Subordinates’ core self-evaluations and performance predict leader-rated LMX

Subordinates’ core self-evaluations and performance predict leader-rated LMX PurposeThe purpose of this paper is to test the effects of subordinates’ individual differences or traits and their performance behavior on the formation of leaders’ LMX, based on leader-member exchange (LMX) theory, thus proposing that both who subordinates are and what they do may affect supervisors’ LMX perceptions.Design/methodology/approachTwo studies were conducted. The first was a non-experimental field study and the second was a laboratory experiment.FindingsStudy 1, a non-experimental field study, HLM, showed that subordinates’ self-reported characteristics predict their leaders’ LMX ratings; Study 2, a laboratory experiment, showed that subordinate performance causes leaders’ LMX perceptions while holding subordinate’s individual differences constant.Originality/valueThe current research was the first to demonstrate experimentally that LMX develops over multiple interactions. Additionally, it demonstrates that task-oriented behavior (i.e. job performance) and personality characteristics (i.e. internal locus of control and self-efficacy) are predictors of LMX. http://www.deepdyve.com/assets/images/DeepDyve-Logo-lg.png Leadership & Organization Development Journal Emerald Publishing

Subordinates’ core self-evaluations and performance predict leader-rated LMX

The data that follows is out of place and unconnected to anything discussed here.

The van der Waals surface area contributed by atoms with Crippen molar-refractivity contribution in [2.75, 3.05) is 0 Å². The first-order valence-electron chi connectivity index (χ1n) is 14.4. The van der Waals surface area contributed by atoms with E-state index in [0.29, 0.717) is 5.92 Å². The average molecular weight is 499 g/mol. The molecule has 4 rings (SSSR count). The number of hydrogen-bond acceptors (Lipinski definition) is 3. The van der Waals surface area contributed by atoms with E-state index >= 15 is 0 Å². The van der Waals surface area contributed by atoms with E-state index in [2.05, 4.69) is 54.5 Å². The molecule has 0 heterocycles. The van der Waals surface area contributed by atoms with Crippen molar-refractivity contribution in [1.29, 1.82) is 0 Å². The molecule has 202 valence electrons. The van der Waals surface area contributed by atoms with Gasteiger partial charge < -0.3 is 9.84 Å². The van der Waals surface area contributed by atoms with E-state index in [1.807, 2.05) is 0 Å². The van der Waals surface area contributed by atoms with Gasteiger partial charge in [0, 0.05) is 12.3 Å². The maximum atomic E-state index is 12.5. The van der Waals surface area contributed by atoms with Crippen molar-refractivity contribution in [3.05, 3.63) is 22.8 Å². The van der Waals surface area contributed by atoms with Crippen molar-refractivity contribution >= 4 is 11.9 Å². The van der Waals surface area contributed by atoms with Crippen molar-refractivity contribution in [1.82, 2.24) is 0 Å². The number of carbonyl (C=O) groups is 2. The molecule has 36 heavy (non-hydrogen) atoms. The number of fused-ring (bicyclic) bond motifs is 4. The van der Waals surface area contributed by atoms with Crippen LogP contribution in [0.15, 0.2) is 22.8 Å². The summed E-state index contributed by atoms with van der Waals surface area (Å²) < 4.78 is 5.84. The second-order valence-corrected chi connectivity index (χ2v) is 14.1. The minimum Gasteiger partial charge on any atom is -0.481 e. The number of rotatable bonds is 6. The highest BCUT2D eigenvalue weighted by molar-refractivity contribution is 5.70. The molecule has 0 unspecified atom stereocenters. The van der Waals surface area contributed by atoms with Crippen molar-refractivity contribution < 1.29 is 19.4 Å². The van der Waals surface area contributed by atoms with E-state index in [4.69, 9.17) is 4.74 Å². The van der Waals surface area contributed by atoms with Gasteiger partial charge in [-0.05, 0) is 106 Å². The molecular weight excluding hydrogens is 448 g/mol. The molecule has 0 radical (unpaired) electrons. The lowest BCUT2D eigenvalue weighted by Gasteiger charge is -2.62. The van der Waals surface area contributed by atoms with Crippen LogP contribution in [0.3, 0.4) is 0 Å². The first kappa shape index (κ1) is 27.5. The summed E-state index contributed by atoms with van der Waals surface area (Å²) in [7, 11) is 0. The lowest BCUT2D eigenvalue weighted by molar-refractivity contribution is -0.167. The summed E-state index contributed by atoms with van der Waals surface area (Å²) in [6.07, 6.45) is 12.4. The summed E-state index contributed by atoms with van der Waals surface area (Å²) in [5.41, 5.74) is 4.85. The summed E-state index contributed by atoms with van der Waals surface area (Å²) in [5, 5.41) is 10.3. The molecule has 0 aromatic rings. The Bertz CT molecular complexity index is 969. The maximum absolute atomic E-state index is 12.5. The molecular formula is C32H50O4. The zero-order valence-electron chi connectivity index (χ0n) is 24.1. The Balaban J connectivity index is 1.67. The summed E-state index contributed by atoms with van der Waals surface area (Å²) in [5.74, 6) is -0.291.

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Publisher
Emerald Group Publishing Limited
Copyright
Copyright © Emerald Group Publishing Limited
ISSN
0143-7739
D.O.I.
10.1108/LODJ-06-2016-0162
Publisher site
See Article on Publisher Site

Abstract

PurposeThe purpose of this paper is to test the effects of subordinates’ individual differences or traits and their performance behavior on the formation of leaders’ LMX, based on leader-member exchange (LMX) theory, thus proposing that both who subordinates are and what they do may affect supervisors’ LMX perceptions.Design/methodology/approachTwo studies were conducted. The first was a non-experimental field study and the second was a laboratory experiment.FindingsStudy 1, a non-experimental field study, HLM, showed that subordinates’ self-reported characteristics predict their leaders’ LMX ratings; Study 2, a laboratory experiment, showed that subordinate performance causes leaders’ LMX perceptions while holding subordinate’s individual differences constant.Originality/valueThe current research was the first to demonstrate experimentally that LMX develops over multiple interactions. Additionally, it demonstrates that task-oriented behavior (i.e. job performance) and personality characteristics (i.e. internal locus of control and self-efficacy) are predictors of LMX.

Journal

Leadership & Organization Development JournalEmerald Publishing

Published: Mar 5, 2018

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